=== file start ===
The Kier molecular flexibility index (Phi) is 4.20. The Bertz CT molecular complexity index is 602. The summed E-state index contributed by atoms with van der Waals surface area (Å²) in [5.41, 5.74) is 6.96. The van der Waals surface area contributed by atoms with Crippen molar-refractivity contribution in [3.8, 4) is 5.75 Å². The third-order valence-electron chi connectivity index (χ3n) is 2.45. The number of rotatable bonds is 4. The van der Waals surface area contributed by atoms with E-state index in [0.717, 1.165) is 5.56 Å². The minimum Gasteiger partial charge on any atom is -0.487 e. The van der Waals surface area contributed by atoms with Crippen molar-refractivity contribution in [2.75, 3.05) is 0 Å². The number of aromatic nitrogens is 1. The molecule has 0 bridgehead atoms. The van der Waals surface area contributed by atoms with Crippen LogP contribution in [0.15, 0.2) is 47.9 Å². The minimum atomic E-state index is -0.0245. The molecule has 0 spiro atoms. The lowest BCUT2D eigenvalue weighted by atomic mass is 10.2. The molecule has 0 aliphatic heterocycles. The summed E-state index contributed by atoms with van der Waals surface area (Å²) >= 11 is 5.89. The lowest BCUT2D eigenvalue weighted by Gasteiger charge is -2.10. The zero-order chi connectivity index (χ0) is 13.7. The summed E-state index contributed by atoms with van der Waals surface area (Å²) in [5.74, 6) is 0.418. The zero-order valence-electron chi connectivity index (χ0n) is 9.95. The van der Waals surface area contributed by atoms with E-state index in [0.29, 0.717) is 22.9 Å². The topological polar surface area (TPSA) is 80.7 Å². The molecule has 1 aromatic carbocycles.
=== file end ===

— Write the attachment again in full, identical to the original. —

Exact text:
The Kier molecular flexibility index (Phi) is 4.20. The Bertz CT molecular complexity index is 602. The summed E-state index contributed by atoms with van der Waals surface area (Å²) in [5.41, 5.74) is 6.96. The van der Waals surface area contributed by atoms with Crippen molar-refractivity contribution in [3.8, 4) is 5.75 Å². The third-order valence-electron chi connectivity index (χ3n) is 2.45. The number of rotatable bonds is 4. The van der Waals surface area contributed by atoms with E-state index in [0.717, 1.165) is 5.56 Å². The minimum Gasteiger partial charge on any atom is -0.487 e. The van der Waals surface area contributed by atoms with Crippen molar-refractivity contribution in [2.75, 3.05) is 0 Å². The number of aromatic nitrogens is 1. The molecule has 0 bridgehead atoms. The van der Waals surface area contributed by atoms with Crippen LogP contribution in [0.15, 0.2) is 47.9 Å². The minimum atomic E-state index is -0.0245. The molecule has 0 spiro atoms. The lowest BCUT2D eigenvalue weighted by atomic mass is 10.2. The molecule has 0 aliphatic heterocycles. The summed E-state index contributed by atoms with van der Waals surface area (Å²) >= 11 is 5.89. The lowest BCUT2D eigenvalue weighted by Gasteiger charge is -2.10. The zero-order chi connectivity index (χ0) is 13.7. The summed E-state index contributed by atoms with van der Waals surface area (Å²) in [5.74, 6) is 0.418. The zero-order valence-electron chi connectivity index (χ0n) is 9.95. The van der Waals surface area contributed by atoms with E-state index in [0.29, 0.717) is 22.9 Å². The topological polar surface area (TPSA) is 80.7 Å². The molecule has 1 aromatic carbocycles.